Chani’s Profile

Sign in to Goodreads to learn more about Chani.

http://frenchani.blogspot.com/
http://www.goodreads.com/Chani




Chani's Recent Updates

Chani is now friends with Matt Fox
911528
Chani rated a book 4 of 5 stars
The Whisperers by Orlando Figes
Rate this book
Clear rating
Chani rated a book 3 of 5 stars
Limonov by Emmanuel Carrère
Rate this book
Clear rating
Chani rated a book 3 of 5 stars
Point Omega by Don DeLillo
Point Omega
by Don DeLillo
read in January, 2012
Rate this book
Clear rating
Chani rated a book 4 of 5 stars
Twilight by William Gay
Rate this book
Clear rating
William Gay borrows from several genres but mostly revives the darkest European fairytales in this Southern Gothic thriller which is served by an elegant prose.
Chani rated a book 3 of 5 stars
L'homme inquiet by Henning Mankell
Rate this book
Clear rating
Chani rated a book 3 of 5 stars
My Sister, My Love by Joyce Carol Oates
Rate this book
Clear rating
Chani rated a book 3 of 5 stars
Mémoires de la jungle by Tristan Garcia
Rate this book
Clear rating
Chani rated a book 3 of 5 stars
Ordinary Thunderstorms by William Boyd
Rate this book
Clear rating
Chani rated a book 4 of 5 stars
La carte et le territoire by Michel Houellebecq
Rate this book
Clear rating
More of Chani's books…
“I would tell you the safe procedure to avoid lightning strikes while on an exposed ridge, but I see no reason you should not learn it as I did. If you get tweaked by God's long electric fingers, I can hardly be to blame. You are a fat-assed nerd anyway, without a pistol within reach and incapable of running more than three miles without the last rites. You, fart-brain, are a reader, and the only thing I despise more is a writer, who simply ought to announce himself a public masturbator and be done with it. But I am telling my story, you are listening, and so we have a truce, if not respect. I am a writer, you a reader, and if there were a God, he might be amused to have mercy on our souls. Or piss on them. In long electric streaks.”
Howard McCord, The Man Who Walked to the Moon: A Novella

Daniel Mendelsohn
“As ingenious as this explanation is, it seems to me to miss entirely the emotional significance of the text- its beautiful and beautifully economical evocation of certain difficult feelings that most ordinary people, at least, are all too familiar with: searing regret for the past we must abandon, tragic longing for what must be left behind. (...) Still, perhaps that's the pagan, the Hellenist in me talking. (Rabbi Friedman, by contrast, cannot bring himself even to contemplate that what the people of Sodom intend to do to the two male angels, as they crowd around Lot's house at the beginning of the narrative, is to rape them, and interpretation blandly accepted by Rashi, who blithely points out thta if the Sodomites hadn't wanted sexual pleasure from the angels, Lot wouldn't have suggested, as he rather startingly does, that the Sodomites take his two daughter as subsitutes. But then, Rashi was French.)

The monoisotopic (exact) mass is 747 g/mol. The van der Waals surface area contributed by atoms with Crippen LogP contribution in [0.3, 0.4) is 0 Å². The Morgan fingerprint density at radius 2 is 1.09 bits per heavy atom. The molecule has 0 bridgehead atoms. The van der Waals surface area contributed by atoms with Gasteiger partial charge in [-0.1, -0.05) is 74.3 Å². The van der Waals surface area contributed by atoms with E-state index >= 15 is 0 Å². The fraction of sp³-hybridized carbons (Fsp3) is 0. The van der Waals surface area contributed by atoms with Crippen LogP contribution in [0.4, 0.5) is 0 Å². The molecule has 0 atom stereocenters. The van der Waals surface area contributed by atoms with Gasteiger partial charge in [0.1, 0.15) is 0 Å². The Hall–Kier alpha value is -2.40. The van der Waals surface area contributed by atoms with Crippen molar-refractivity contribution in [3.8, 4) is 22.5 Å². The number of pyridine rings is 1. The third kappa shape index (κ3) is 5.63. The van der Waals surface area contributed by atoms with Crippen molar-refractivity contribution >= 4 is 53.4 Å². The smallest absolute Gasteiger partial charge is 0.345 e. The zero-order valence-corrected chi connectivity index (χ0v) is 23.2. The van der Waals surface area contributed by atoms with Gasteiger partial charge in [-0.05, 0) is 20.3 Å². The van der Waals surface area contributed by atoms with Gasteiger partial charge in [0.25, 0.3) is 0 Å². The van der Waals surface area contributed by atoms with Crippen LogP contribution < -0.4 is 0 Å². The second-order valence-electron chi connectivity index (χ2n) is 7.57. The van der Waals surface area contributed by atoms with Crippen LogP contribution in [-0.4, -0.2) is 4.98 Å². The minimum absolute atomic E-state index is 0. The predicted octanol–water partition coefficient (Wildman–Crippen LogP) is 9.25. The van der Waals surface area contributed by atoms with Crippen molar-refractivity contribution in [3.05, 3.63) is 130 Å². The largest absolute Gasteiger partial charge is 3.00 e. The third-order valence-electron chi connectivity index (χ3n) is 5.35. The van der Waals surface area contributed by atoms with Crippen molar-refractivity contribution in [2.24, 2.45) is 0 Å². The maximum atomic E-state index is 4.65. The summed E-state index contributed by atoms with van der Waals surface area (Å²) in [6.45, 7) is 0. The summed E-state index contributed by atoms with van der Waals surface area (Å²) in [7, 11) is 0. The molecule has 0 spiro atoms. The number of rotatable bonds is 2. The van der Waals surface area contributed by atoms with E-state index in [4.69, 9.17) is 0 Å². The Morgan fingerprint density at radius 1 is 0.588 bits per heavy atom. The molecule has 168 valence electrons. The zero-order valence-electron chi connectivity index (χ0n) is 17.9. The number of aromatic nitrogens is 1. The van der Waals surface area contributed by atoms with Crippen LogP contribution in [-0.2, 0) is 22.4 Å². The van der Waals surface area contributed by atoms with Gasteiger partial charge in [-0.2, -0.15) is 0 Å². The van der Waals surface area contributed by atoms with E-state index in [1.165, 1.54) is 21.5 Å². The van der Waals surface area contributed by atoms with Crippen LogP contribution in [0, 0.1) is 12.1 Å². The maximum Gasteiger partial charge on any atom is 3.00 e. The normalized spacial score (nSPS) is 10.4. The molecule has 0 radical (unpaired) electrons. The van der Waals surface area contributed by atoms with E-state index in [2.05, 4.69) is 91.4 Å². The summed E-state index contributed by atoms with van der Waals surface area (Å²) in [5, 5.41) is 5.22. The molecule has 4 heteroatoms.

It is this temperamental failure to understand Sodom in its own context, as an ancient metropolis of the Near East, as a site of sophisticated, even decadent delights and hyper-civilized beauties, that results in the commentator's inability to see the true meaning of the two crucial elements of this story: the angel's command to Lot's family not to turn and look back at the city they are fleeing, and the transformation of Lot's wife into a pillar of salt. For if you see Sodom as beautiful -which it will seem to be all the more so, no doubt, for having to be abandoned and lost forever, precisely the way in which, say, relatives who are dead are always somehow more beautiful and good than those who still live- then it seems clear that Lot and his family are commanded not to look back at it not as a punishment, but for a practical reason: because regret for what we have lost, for the pasts we have to abandon, often poisons any attempts to make a new life, which is what Lot and his family now must do, as Noah and his family once had to do, as indeed all those who survive awful annihilations must somehow do. This explanation, in turn, helps explain the form that the punishment of Lot's wife took- if indeed it was a punishment to begin with, which I personally do not believe it was, since to me it seems far more like a natural process, the inevitable outcome of her character. For those who are compelled by their natures always to be looking back at what has been, rather than forward into the future, the great danger is tears, the unstoppable weeping that the Greeks, if not the author of Genesis, knew was not only a pain but a narcotic pleasure, too: a mournful contemplation so flawless, so crystalline, that it can, in the end, immobilize you.”
Daniel Mendelsohn, The Lost: A Search for Six of Six Million

“Humming is the sign of the truly asocial man, for no other sound is at once so soothing and pleasant to its maker and so irritating to any other listener.”
Howard McCord, The Man Who Walked to the Moon: A Novella

Robert
1,018 books | 37 friends

Matt Fox
175 books | 27 friends

Sister_ray
38 books | 1 friend

Tom
Tom
20 books | 20 friends

James
729 books | 19 friends

Nora
112 books | 6 friends




Polls voted on by this member